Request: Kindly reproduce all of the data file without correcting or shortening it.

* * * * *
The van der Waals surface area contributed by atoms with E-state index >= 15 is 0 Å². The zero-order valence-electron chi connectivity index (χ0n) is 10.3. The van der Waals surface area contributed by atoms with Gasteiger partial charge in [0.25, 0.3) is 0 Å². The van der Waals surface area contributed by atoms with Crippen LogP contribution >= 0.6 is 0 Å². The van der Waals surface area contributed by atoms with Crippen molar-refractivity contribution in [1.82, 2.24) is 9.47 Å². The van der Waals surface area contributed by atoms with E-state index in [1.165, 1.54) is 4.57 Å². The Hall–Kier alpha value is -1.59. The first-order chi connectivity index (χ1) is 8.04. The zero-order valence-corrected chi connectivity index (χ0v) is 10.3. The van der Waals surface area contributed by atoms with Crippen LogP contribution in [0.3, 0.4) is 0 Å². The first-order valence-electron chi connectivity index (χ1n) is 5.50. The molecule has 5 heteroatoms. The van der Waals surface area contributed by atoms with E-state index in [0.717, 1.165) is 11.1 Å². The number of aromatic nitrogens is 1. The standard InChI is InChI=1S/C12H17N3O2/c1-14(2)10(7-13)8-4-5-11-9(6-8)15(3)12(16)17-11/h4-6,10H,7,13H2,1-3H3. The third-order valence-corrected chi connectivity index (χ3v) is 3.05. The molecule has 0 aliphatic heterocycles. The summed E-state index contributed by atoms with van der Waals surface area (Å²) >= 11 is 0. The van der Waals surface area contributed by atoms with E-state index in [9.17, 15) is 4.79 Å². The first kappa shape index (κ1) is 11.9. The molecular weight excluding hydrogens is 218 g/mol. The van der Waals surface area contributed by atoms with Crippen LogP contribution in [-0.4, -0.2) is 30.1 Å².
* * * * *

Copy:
The van der Waals surface area contributed by atoms with E-state index >= 15 is 0 Å². The zero-order valence-electron chi connectivity index (χ0n) is 10.3. The van der Waals surface area contributed by atoms with Gasteiger partial charge in [0.25, 0.3) is 0 Å². The van der Waals surface area contributed by atoms with Crippen LogP contribution >= 0.6 is 0 Å². The van der Waals surface area contributed by atoms with Crippen molar-refractivity contribution in [1.82, 2.24) is 9.47 Å². The van der Waals surface area contributed by atoms with E-state index in [1.165, 1.54) is 4.57 Å². The Hall–Kier alpha value is -1.59. The first-order chi connectivity index (χ1) is 8.04. The zero-order valence-corrected chi connectivity index (χ0v) is 10.3. The van der Waals surface area contributed by atoms with Crippen LogP contribution in [0.3, 0.4) is 0 Å². The first-order valence-electron chi connectivity index (χ1n) is 5.50. The molecule has 5 heteroatoms. The van der Waals surface area contributed by atoms with E-state index in [0.717, 1.165) is 11.1 Å². The number of aromatic nitrogens is 1. The standard InChI is InChI=1S/C12H17N3O2/c1-14(2)10(7-13)8-4-5-11-9(6-8)15(3)12(16)17-11/h4-6,10H,7,13H2,1-3H3. The third-order valence-corrected chi connectivity index (χ3v) is 3.05. The molecule has 0 aliphatic heterocycles. The summed E-state index contributed by atoms with van der Waals surface area (Å²) >= 11 is 0. The van der Waals surface area contributed by atoms with E-state index in [9.17, 15) is 4.79 Å². The first kappa shape index (κ1) is 11.9. The molecular weight excluding hydrogens is 218 g/mol. The van der Waals surface area contributed by atoms with Crippen LogP contribution in [-0.4, -0.2) is 30.1 Å².